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Letters from the Oman Trail – Jabal Bani Jabir

Letters from the Oman Trail – Jabal Bani Jabir

Don’t worry man, I have all we need, I can help. Ropes, hooks, air compressor, safety kit, whatever it takes to get you out, It’s going to be fine. I just have to pass you on a trail not wide enough for that maneuver, but I guess it’s just a detail, isn’t it ?

I’m back on the beach for a second night. Since I have no internet connection, I can’t go on google earth for help and see what other real options are there for me. I don’t have a map either. That’s my real problem with out of the way countries, you tend to go blind often as map are very “elementary” to put it very politely ! I know the name of the blog is “Lost and curious”, but still, I like maps. I like to study them carefully. It’s part of the adventure. Defining the best routes possible, then improvise. In this case it’s a truly blind improvisation, and in Oman you need a lot of luck to catch on the right path and avoid dead ends.

The second approach to the upper plateaus of Jabal Bani Jabir passes through a village called Umq. At the beginning of the dirt road is another sign. This time it’s both in arabic and english. Apparently I’m entering a protected area and will have to purchase a permit to do so. See it as a national park if you want, and I’m standing in front of the ranger’s office. Only it’s empty. No one is there. The sign bans 4×4, camping, hunting, fire, etc, or to put it simply, anything most people would want to come here for… Only locals can pass freely. I feel local by now and I’m well behaved. I’m passing.

The road is easy, pleasant and not too steep as opposed to yesterday’s nightmare. But as all good things must come to an end, it’s about to drastically change once I reach the foot of the cliff. On my left the track goes toward a small village resting below in a wadi. On my right, it reaches straight up for the summit and looks in a dire state. Not again ! It’s pretty long of a climb, and to do it on foot under this heat is not a pleasant idea. I’m deflated. As Robert Pirsig in “Zen or the art of motorcycle maintenance” would say, my “gumption” is deflated. It started so great, why spoil it like this ?

Luckily as I stand hopeless in front of adversity, comes an old Toyota pick-up. They say those never die, but in my opinion this one had to be resurrected a few times already. You would fear it could crumble entirely if by accident you slammed the door too hard. In the front cabin, a local man, his wife and small child. In the back a very large tank full of water squeezing the back suspensions to flat and a couple of goats. He stops next to me to asks if all is good, and where I’m going. I point to the summit and ask if the trail is in good conditions.

-Yes, good. Good !

Feels like déjà vu. And obviously I’m not believing it at all.

– Came down from it this morning to go get water. Was good. You can follow me if you want.

That makes all the difference in the world. If he’s going up, I can simply follow and if anything goes wrong for me, he will be there to help out.

He is going faster that I thought, but again he knows the way. I’m just trying to put my wheels, where he’s putting his, hoping not to loose too much ground. It’s amazing how that ruin of a pick-up he drives, loaded as it is, can take all the cracks of this trail with such an ease. Or can he ? After being bounced around without mercy, almost loosing one of the goats in the process, suddenly, as if I had spoken too fast, he slows down and then comes to a full stop as we reach about half the climb. I wait. He’s not starting again. Just stuck there. I was counting on you to help me brother, not for a second I thought I was going to have to rescue you !! Selfish tourist me !!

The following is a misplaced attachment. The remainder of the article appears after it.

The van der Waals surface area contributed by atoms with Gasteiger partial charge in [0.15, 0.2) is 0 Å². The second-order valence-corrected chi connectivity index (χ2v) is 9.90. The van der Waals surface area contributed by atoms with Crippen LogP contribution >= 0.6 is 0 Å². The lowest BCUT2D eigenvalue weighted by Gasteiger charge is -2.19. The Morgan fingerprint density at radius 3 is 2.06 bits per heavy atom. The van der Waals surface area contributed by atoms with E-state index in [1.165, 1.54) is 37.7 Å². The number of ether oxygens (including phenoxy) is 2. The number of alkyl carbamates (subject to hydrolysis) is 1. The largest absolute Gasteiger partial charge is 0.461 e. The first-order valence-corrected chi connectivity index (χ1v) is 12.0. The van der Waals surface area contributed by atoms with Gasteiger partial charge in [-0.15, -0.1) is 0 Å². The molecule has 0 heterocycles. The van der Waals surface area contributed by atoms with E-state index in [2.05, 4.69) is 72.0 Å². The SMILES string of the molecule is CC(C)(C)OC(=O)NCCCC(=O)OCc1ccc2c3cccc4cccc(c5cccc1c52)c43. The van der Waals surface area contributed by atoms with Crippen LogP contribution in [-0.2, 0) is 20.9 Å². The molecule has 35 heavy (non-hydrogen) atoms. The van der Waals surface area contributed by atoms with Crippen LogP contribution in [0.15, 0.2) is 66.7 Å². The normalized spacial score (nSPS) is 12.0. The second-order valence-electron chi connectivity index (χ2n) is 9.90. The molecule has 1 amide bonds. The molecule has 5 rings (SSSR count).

After a moment that seems to last for ever, he sticks his arm out his window and waves for me to pass him. Don’t worry man, I have all we need, I can help. Ropes, hooks, air compressor, safety kit, whatever it takes to get you out, It’s going to be fine. I just have to pass you on a trail not wide enough for that maneuver, but I guess it’s just a detail, isn’t it ?

I hate those moments, where you start to sweat, your hands become humid, you feel your heart beat too fast. You don’t want to look down, just try to pass as close as possible of his truck without touching it, hoping that it is enough for you not to fall to certain death. As I reach his window, here he is on the phone, smiling. His kid is jumping on his laps, laughing.

– Signal !! You go !

He’s just catching the signal for his phone and enjoying an obviously funny moment with a friend or a relative. I wouldn’t blame him if they are making fun of me right now, as I’m probably hiding my stress level very poorly.

The rest of the climb is going smoothly, in a vertical way. (Google earth will later indicate a passage reaching 42% at times.) But again, the car is so capable, it seems nothing can stop it except my own fear. At the top, it’s a sharp contrast. All flat and bold. Baked by a sun without mercy. A second park ranger’s “cabin” is the only sign of civilization and like the first one below, it’s empty.

I’m waiting for my “guide” to catch up to thank him. When he finally arrives, he insists on giving me food and milk. He has nothing, I have everything, yet he wants me to take his to be safe. Can’t tell him that being vegan his milk will be much better used by his child, and that I really don’t need anything at all, it is part of their culture to share. Just wanted to thank him for the help, without him I doubt I would have taken the chance.

So long, time to expore…

Oman Trail Jabal Bani Jabir
Jabal Bani Jabir
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